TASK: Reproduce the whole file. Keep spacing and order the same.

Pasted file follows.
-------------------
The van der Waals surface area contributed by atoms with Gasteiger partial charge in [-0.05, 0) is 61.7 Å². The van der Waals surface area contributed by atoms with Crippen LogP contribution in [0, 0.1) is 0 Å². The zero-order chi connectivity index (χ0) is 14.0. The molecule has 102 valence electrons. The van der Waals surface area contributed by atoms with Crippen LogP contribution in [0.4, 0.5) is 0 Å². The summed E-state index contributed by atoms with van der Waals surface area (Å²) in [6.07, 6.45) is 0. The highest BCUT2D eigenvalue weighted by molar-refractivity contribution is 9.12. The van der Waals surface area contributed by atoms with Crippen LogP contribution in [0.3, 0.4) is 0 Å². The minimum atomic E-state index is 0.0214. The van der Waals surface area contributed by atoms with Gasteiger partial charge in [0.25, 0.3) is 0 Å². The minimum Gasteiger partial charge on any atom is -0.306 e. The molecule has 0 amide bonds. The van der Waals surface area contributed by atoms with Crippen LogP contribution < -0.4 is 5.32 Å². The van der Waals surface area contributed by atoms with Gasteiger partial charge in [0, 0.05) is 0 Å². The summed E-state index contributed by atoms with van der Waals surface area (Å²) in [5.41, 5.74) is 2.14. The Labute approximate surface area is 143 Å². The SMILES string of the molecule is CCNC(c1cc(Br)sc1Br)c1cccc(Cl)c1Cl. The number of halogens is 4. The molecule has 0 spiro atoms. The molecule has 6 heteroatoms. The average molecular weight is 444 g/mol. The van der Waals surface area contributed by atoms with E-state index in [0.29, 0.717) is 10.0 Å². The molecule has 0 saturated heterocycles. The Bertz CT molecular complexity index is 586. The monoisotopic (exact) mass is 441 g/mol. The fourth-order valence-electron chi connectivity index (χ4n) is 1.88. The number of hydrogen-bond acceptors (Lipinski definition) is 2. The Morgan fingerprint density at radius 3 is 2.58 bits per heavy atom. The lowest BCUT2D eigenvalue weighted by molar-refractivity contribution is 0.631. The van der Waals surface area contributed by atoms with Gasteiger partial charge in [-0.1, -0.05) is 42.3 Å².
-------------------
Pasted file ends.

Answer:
The van der Waals surface area contributed by atoms with Gasteiger partial charge in [-0.05, 0) is 61.7 Å². The van der Waals surface area contributed by atoms with Crippen LogP contribution in [0, 0.1) is 0 Å². The zero-order chi connectivity index (χ0) is 14.0. The molecule has 102 valence electrons. The van der Waals surface area contributed by atoms with Crippen LogP contribution in [0.4, 0.5) is 0 Å². The summed E-state index contributed by atoms with van der Waals surface area (Å²) in [6.07, 6.45) is 0. The highest BCUT2D eigenvalue weighted by molar-refractivity contribution is 9.12. The van der Waals surface area contributed by atoms with Crippen LogP contribution in [0.3, 0.4) is 0 Å². The minimum atomic E-state index is 0.0214. The van der Waals surface area contributed by atoms with Gasteiger partial charge in [0.25, 0.3) is 0 Å². The minimum Gasteiger partial charge on any atom is -0.306 e. The molecule has 0 amide bonds. The van der Waals surface area contributed by atoms with Crippen LogP contribution < -0.4 is 5.32 Å². The van der Waals surface area contributed by atoms with Gasteiger partial charge in [0, 0.05) is 0 Å². The summed E-state index contributed by atoms with van der Waals surface area (Å²) in [5.41, 5.74) is 2.14. The Labute approximate surface area is 143 Å². The SMILES string of the molecule is CCNC(c1cc(Br)sc1Br)c1cccc(Cl)c1Cl. The number of halogens is 4. The molecule has 0 spiro atoms. The molecule has 6 heteroatoms. The average molecular weight is 444 g/mol. The van der Waals surface area contributed by atoms with E-state index in [0.29, 0.717) is 10.0 Å². The molecule has 0 saturated heterocycles. The Bertz CT molecular complexity index is 586. The monoisotopic (exact) mass is 441 g/mol. The fourth-order valence-electron chi connectivity index (χ4n) is 1.88. The number of hydrogen-bond acceptors (Lipinski definition) is 2. The Morgan fingerprint density at radius 3 is 2.58 bits per heavy atom. The lowest BCUT2D eigenvalue weighted by molar-refractivity contribution is 0.631. The van der Waals surface area contributed by atoms with Gasteiger partial charge in [-0.1, -0.05) is 42.3 Å².